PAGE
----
Data

You Can’t Change What You Don’t Measure

Since 2012 The Commit Partnership has been tracking progress on 11 indicators to ensure that our collective efforts are appropriately focused on improving achievement for every student. Our indicators reflect key milestones in the educational journey and are intended to mobilize community action to address the greatest gaps and opportunities.

1 March 2018

The Commit Partnership is focused on the powerful idea that every child in Dallas County should receive an excellent and equitable education, preparing them to flourish at the collegiate level and beyond.

We believe that every child is born with infinite potential, regardless of the zip code they are born into, their household income, or skin color.  But due to structural inequities and systemic challenges in our county, not every child has access to the equal or even adequate opportunities.

And for the last six years, over 200 partners, including public and private schools, colleges and universities, foundations, nonprofits, and businesses have been measuring student progress and helping mobilize community action across 11 indicators that reflect key milestones in a student’s educational journey.

To target the root causes hindering student outcomes, three unique coalitions have been created to focus efforts where they are needed most: Our flagship coalition, Early Matters Dallas, focuses on improving early childhood outcomes from birth through 3rd grade, while our second coalition, Best in Class, in partnership with the Communities Foundation of Texas, aims to increase the number of effective and diverse campus educators serving DFW’s 1.2 million students.  Our third initiative, Dallas County Promise, seeks to align our local higher ed institutions to incentivize and support every student to access and complete a quality college certificate or degree.

We have focused on 11 indicators to insure that our collective efforts are appropriately focused on improving achievement for every student. Our indicators reflect key milestones in the educational journey and are intended to mobilize community action to address the greatest gaps and opportunities.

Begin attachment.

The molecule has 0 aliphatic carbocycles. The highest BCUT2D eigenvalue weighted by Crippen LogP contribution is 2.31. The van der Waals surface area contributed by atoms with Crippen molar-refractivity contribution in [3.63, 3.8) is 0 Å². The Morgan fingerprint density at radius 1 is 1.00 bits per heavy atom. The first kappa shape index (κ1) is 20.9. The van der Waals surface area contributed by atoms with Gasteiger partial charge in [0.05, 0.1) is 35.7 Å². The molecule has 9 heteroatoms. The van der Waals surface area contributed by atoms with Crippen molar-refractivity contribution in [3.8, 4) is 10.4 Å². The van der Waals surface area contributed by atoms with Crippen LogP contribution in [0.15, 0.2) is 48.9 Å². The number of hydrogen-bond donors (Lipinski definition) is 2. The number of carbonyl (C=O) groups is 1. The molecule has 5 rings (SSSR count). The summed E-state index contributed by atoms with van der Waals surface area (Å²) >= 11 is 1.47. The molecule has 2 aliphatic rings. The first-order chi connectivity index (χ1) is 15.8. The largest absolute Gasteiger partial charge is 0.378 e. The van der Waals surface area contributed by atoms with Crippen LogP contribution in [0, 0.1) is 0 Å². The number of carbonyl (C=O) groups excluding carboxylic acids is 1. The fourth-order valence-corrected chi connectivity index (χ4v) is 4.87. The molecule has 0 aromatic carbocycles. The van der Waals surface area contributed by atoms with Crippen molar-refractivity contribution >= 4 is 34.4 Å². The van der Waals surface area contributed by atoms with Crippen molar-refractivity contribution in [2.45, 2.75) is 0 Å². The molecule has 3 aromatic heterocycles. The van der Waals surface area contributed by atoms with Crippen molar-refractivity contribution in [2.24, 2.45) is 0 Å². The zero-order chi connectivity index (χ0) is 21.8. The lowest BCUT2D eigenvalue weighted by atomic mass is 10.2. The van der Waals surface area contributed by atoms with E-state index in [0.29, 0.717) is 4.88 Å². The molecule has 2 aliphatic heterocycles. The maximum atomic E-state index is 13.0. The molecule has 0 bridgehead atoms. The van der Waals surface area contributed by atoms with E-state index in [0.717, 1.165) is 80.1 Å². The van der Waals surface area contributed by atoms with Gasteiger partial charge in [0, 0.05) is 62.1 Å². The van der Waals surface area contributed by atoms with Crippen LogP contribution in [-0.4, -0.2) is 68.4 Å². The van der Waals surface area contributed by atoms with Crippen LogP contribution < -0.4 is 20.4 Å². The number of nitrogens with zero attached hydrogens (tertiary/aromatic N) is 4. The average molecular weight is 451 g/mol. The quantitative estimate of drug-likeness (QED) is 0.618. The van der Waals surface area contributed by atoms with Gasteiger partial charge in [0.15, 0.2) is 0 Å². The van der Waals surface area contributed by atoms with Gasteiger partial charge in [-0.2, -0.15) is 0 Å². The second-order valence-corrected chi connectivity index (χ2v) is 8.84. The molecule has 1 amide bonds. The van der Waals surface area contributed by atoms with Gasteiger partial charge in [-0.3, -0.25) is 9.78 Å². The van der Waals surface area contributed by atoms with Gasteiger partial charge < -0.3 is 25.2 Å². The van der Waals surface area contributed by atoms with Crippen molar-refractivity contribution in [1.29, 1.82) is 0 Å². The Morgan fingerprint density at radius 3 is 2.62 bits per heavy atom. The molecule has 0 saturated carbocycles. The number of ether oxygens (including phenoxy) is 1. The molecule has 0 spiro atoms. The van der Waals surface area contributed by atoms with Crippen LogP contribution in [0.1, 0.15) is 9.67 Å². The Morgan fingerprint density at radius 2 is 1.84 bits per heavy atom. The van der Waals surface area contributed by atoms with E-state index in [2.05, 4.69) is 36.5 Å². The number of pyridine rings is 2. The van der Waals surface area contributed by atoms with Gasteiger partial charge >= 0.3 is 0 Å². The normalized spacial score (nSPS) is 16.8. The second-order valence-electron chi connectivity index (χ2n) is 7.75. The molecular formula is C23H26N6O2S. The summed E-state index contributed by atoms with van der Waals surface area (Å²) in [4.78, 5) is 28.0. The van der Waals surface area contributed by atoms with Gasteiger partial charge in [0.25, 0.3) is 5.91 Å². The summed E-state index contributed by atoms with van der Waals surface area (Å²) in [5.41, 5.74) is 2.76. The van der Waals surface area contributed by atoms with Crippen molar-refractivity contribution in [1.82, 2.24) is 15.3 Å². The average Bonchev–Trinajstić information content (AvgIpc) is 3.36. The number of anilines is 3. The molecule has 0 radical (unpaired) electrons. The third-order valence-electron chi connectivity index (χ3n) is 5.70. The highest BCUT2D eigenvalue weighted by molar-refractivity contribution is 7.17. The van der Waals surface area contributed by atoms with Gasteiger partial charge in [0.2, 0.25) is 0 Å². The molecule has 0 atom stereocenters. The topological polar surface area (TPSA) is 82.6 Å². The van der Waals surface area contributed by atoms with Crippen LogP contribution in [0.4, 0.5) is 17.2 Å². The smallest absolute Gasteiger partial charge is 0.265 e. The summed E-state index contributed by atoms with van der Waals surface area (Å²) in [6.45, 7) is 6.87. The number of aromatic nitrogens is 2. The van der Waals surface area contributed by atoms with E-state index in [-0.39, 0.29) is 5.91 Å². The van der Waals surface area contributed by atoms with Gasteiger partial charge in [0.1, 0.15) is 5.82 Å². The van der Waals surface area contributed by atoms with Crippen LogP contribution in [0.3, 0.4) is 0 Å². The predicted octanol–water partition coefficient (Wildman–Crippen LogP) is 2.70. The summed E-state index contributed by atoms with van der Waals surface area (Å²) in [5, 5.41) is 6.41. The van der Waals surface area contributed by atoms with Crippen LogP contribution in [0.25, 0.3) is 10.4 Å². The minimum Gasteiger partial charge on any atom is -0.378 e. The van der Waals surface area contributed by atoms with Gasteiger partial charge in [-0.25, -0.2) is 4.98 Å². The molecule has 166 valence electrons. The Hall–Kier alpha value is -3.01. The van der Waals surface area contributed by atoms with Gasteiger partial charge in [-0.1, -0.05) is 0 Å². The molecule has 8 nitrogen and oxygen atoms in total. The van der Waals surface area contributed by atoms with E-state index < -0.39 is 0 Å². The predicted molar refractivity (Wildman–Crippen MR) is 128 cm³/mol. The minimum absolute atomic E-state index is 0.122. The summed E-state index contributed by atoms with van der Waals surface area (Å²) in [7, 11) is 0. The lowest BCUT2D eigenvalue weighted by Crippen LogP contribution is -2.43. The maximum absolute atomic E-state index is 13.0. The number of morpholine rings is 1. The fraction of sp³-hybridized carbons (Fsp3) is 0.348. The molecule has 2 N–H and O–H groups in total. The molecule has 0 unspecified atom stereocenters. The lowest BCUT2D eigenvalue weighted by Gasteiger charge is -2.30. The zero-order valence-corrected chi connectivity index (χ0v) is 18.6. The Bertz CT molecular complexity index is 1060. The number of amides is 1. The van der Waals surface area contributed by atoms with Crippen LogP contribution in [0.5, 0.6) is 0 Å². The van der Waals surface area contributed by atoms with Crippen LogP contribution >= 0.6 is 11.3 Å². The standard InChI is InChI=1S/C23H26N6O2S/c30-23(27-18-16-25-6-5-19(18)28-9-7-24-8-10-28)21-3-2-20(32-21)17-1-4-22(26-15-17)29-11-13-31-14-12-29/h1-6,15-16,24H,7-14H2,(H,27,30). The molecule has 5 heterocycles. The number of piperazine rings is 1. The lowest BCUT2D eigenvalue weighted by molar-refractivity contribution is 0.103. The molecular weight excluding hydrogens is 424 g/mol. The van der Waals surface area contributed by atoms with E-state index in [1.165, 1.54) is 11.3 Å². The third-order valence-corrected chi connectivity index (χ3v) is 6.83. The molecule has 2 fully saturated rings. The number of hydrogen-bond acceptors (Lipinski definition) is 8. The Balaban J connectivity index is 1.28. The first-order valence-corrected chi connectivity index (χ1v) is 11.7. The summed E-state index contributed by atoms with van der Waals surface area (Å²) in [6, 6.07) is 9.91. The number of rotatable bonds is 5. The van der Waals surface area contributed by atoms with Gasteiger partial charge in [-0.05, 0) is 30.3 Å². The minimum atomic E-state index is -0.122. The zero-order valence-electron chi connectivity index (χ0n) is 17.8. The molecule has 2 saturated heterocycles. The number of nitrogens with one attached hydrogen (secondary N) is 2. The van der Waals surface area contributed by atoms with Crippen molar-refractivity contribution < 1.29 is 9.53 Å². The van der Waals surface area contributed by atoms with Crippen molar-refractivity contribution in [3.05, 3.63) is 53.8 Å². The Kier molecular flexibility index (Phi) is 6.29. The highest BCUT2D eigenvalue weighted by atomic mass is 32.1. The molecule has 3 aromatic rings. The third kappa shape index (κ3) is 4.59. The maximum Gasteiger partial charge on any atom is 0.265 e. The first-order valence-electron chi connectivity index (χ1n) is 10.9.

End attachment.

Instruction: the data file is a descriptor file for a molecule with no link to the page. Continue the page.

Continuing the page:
The Scorecard was never designed to be simply a reflection of student performance. We know that far too many of the public school students in Dallas County don’t start this journey on a level playing field. We acknowledge the systemic impact that poverty and under resourcing have had in creating profound obstacles for our students to overcome.

The Scorecard is a measure of our impact as a community, as adults, to change the outcomes for every single one of our 501,000 public school students in Dallas County. And we are more confident today than when we started this work 6 years ago that our collective efforts are working.


Download a complete copy of our 2017 Community Achievement Scorecard

The percentage of Pre-K enrollment for eligible 3 and 4 year olds is up 1 percent from 2016 and 4 percent since our formation in 2012. And as we actively plan for the upcoming Pre-K enrollment campaign in April, we have school districts across the county coming together to collaborate in new and exciting ways to make sure that every eligible family is aware of this important on-ramp to school readiness. 

And while the percentage of students who tested at the Kindergarten Readiness level is down 3% from 2016, it is up 10% from 2012. 

3rd Grade Reading is up 1% since 2016, and 5% since 2012. But we still have 24,106 3rd graders in Dallas County who are not reading on grade level. This is a critical area of focus, because until the end of 3rd grade, students are learning to read. But in 4th grade students begin reading to learn.  

4th grade math is up 7% since 2016, and 14% since 2012.

8th grade science showed no growth from 2016, but is up 11% since 2012.

Algebra One is up 2% since 2016, and 11% since 2012.

College readiness is an area for significant concern, as just 13% of Dallas County seniors are achieving this mark based on current standards. That is down 1% since 2016..

However, high school graduation rates are up to 86%, which is up 4% since 2012.

Postsecondary Enrollment declined by 1%, while Postsecondary Persistence and Postsecondary completion each declined by 2%.

While there is still significant work for us to do as a community to insure that every child has access to an excellent education, there are lots of reasons to be encouraged about our progress. 37,038 additional students are meeting benchmarks since 2012, and districts across the county are making significant improvements to give every child, regardless of race, gender, or zip code, an excellent education.